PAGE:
THROUGH DARKNESS TO LIGHT

PHOTOGRAPHS ALONG THE UNDERGROUND RAILROAD

We regret that the Temecula Valley Museum remains closed due to COVID-19, but we hope that you can still feel the impact and emotion evoked by these haunting images from the viewpoint of human beings seeking freedom from slavery as they traveled along the Underground Railroad.

Click here to watch a lecture on the Underground Railroad by Professor Hoodenpyle, Professor of History at Mt. San Jacinto College. https://www.dropbox.com/s/7j58hb5qmlohgdw/Underground%20Railroad%20Talk.mp4?dl=0

Click here for Dr. Hoodenpyle’s Lecture Outline

Many consider the Underground Railroad to be the first great freedom movement in the Americas and the first time when people of different races and faiths worked together in harmony for freedom and justice.

This exhibition features beautifully dramatic color photographs, ephemera, and narratives that together tell the story of the Underground Railroad. Photographer Jeanine Michna-Bales has spent more than a decade meticulously researching “fugitive” slaves and the ways they escaped to freedom. While the unnumbered routes of the Underground Railroad encompassed countless square miles, the path Michna-Bales documented encompasses roughly 2,000 miles and is based off of actual sites, cities, and places that freedom-seekers passed through during their journey.

Whether they were slaves trying to escape or free blacks and whites trying to help, both sides risked everything for the cause of freedom. From the cotton plantations south of Natchitoches, Louisiana, all the way north to the Canadian border, this series of photographs by Michna-Bales helps us imagine what the long road to freedom may have looked like as seen through the eyes of one of those who made this epic journey.

While many books have been written on the subject, there is very little visual documentation of the Underground Railroad because of its secretive nature. Today, as America becomes more and more diverse, Michna-Bales believes that an understanding of the experience—and those who lived through it—is more relevant than ever.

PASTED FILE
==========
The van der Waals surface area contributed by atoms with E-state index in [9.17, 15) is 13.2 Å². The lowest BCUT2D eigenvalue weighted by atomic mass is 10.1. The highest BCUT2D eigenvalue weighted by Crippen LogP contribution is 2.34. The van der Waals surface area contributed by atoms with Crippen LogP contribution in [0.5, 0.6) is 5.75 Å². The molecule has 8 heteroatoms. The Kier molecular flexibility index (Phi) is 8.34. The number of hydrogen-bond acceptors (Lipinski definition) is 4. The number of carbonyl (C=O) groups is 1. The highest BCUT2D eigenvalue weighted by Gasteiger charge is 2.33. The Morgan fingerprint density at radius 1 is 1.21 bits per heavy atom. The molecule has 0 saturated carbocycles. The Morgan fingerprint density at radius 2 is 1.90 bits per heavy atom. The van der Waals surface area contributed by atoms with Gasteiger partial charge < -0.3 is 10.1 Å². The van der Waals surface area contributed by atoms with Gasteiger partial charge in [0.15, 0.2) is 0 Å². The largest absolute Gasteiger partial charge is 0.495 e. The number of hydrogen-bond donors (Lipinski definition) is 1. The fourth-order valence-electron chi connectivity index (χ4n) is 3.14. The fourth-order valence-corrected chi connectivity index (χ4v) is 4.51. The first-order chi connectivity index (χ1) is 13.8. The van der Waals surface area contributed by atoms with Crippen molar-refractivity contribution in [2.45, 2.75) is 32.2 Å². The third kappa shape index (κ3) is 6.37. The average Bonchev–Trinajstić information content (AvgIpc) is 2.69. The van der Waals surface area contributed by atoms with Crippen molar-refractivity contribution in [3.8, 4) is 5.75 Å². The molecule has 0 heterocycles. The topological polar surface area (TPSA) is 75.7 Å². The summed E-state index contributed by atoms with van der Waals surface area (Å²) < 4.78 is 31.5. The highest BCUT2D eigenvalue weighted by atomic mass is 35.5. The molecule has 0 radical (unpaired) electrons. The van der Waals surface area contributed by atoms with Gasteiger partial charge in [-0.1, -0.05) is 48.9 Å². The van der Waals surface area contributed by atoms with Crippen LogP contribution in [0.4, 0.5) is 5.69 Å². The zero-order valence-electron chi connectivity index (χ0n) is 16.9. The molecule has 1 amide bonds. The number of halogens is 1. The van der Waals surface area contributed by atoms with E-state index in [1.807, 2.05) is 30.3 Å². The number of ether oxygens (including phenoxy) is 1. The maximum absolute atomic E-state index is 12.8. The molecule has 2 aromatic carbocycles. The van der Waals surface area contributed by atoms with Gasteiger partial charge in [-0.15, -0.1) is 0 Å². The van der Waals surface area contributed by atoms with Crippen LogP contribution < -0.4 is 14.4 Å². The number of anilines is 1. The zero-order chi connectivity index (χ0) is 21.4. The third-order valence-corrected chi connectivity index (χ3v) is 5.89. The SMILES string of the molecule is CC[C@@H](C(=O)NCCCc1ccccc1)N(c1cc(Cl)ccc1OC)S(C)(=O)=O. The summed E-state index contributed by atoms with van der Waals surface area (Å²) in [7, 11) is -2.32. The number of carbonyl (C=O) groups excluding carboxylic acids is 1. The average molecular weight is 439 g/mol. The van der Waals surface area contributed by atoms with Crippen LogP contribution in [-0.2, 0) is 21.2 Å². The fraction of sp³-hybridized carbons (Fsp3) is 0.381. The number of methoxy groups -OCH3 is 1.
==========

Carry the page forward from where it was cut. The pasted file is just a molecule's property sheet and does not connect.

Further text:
The Underground Railroad united people from different races, genders, social levels, religions, and regions in a common and worthwhile cause. It was the first civil rights movement within America. Through Darkness to Light: Photographs Along the Underground Railroad encourages visitors to learn more, ask questions, and open a dialogue on the subject, and in the end, provide a better understanding of our origins.

This exhibition was organized by ExhibitsUSA, a program of Mid-America Arts Alliance.

While it is unfortunate that the Temecula Valley Museum must be closed due to the ongoing COVID-19 Pandemic, we present as much of Through Darkness To Light: Photographs Along the Underground Railroad as we can here. Please enjoy and share.

About ExhibitsUSA

This exhibition is toured by ExhibitsUSA, a national program of Mid-America Arts Alliance. ExhibitsUSA sends more than twenty-five exhibitions on tour to over 100 small- and mid-sized communities every year. These exhibitions create access to an array of arts and humanities experiences, nurture the understanding of diverse cultures and art forms, and encourage the expanding depth and breadth of cultural life in local communities. For more about ExhibitsUSA, email MoreArt@maaa.org or visit www.eusa.org.

About Mid-America Arts Alliance

Mid-America Arts Alliance (M-AAA) strengthens and supports artists, cultural organizations, and communities throughout our region and beyond. We achieve this primarily through our national traveling exhibition programs, innovative leadership development, and strategic grant making. We are especially committed to enriching the cultural life of historically underserved communities by providing high quality, meaningful, and accessible arts and culture programs and services. We believe in more art for more people. Additional information about M-AAA is available at www.maaa.org.  

Copyright 2020 by Temecula Valley Museum Inc.